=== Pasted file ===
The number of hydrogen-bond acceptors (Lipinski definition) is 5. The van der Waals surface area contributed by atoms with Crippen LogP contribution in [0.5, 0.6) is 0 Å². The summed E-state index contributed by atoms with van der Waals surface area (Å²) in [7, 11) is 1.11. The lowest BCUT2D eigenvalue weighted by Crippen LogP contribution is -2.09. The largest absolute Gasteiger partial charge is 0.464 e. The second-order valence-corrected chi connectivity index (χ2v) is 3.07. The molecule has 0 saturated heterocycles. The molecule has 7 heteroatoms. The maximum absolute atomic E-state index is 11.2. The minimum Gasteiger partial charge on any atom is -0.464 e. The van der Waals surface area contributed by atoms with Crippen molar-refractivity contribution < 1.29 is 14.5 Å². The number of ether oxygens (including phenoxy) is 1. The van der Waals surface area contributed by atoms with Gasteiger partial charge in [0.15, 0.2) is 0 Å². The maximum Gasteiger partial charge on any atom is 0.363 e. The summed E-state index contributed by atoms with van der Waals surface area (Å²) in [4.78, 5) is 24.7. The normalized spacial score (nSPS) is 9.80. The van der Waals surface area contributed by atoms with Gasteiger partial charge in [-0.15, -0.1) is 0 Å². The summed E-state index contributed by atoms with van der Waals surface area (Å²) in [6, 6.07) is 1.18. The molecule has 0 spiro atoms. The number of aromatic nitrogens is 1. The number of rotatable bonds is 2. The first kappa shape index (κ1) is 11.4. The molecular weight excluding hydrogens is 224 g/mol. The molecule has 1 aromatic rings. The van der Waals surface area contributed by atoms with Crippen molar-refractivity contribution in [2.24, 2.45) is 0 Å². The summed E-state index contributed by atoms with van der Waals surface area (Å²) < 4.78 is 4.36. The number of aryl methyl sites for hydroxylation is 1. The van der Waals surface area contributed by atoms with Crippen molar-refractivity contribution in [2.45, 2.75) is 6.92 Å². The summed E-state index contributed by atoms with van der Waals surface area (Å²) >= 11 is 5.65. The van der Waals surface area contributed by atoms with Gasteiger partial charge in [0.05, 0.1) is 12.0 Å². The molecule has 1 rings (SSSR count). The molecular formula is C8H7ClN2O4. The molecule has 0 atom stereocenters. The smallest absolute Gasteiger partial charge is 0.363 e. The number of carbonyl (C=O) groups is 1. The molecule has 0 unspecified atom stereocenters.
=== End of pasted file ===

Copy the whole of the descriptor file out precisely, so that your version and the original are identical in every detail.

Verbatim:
The number of hydrogen-bond acceptors (Lipinski definition) is 5. The van der Waals surface area contributed by atoms with Crippen LogP contribution in [0.5, 0.6) is 0 Å². The summed E-state index contributed by atoms with van der Waals surface area (Å²) in [7, 11) is 1.11. The lowest BCUT2D eigenvalue weighted by Crippen LogP contribution is -2.09. The largest absolute Gasteiger partial charge is 0.464 e. The second-order valence-corrected chi connectivity index (χ2v) is 3.07. The molecule has 0 saturated heterocycles. The molecule has 7 heteroatoms. The maximum absolute atomic E-state index is 11.2. The minimum Gasteiger partial charge on any atom is -0.464 e. The van der Waals surface area contributed by atoms with Crippen molar-refractivity contribution < 1.29 is 14.5 Å². The number of ether oxygens (including phenoxy) is 1. The van der Waals surface area contributed by atoms with Gasteiger partial charge in [0.15, 0.2) is 0 Å². The maximum Gasteiger partial charge on any atom is 0.363 e. The summed E-state index contributed by atoms with van der Waals surface area (Å²) in [4.78, 5) is 24.7. The normalized spacial score (nSPS) is 9.80. The van der Waals surface area contributed by atoms with Gasteiger partial charge in [-0.15, -0.1) is 0 Å². The summed E-state index contributed by atoms with van der Waals surface area (Å²) in [6, 6.07) is 1.18. The molecule has 0 spiro atoms. The number of aromatic nitrogens is 1. The number of rotatable bonds is 2. The first kappa shape index (κ1) is 11.4. The molecular weight excluding hydrogens is 224 g/mol. The molecule has 1 aromatic rings. The van der Waals surface area contributed by atoms with Crippen molar-refractivity contribution in [2.24, 2.45) is 0 Å². The summed E-state index contributed by atoms with van der Waals surface area (Å²) < 4.78 is 4.36. The number of aryl methyl sites for hydroxylation is 1. The van der Waals surface area contributed by atoms with Crippen molar-refractivity contribution in [2.45, 2.75) is 6.92 Å². The summed E-state index contributed by atoms with van der Waals surface area (Å²) >= 11 is 5.65. The van der Waals surface area contributed by atoms with Gasteiger partial charge in [0.05, 0.1) is 12.0 Å². The molecule has 1 rings (SSSR count). The molecular formula is C8H7ClN2O4. The molecule has 0 atom stereocenters. The smallest absolute Gasteiger partial charge is 0.363 e. The number of carbonyl (C=O) groups is 1. The molecule has 0 unspecified atom stereocenters.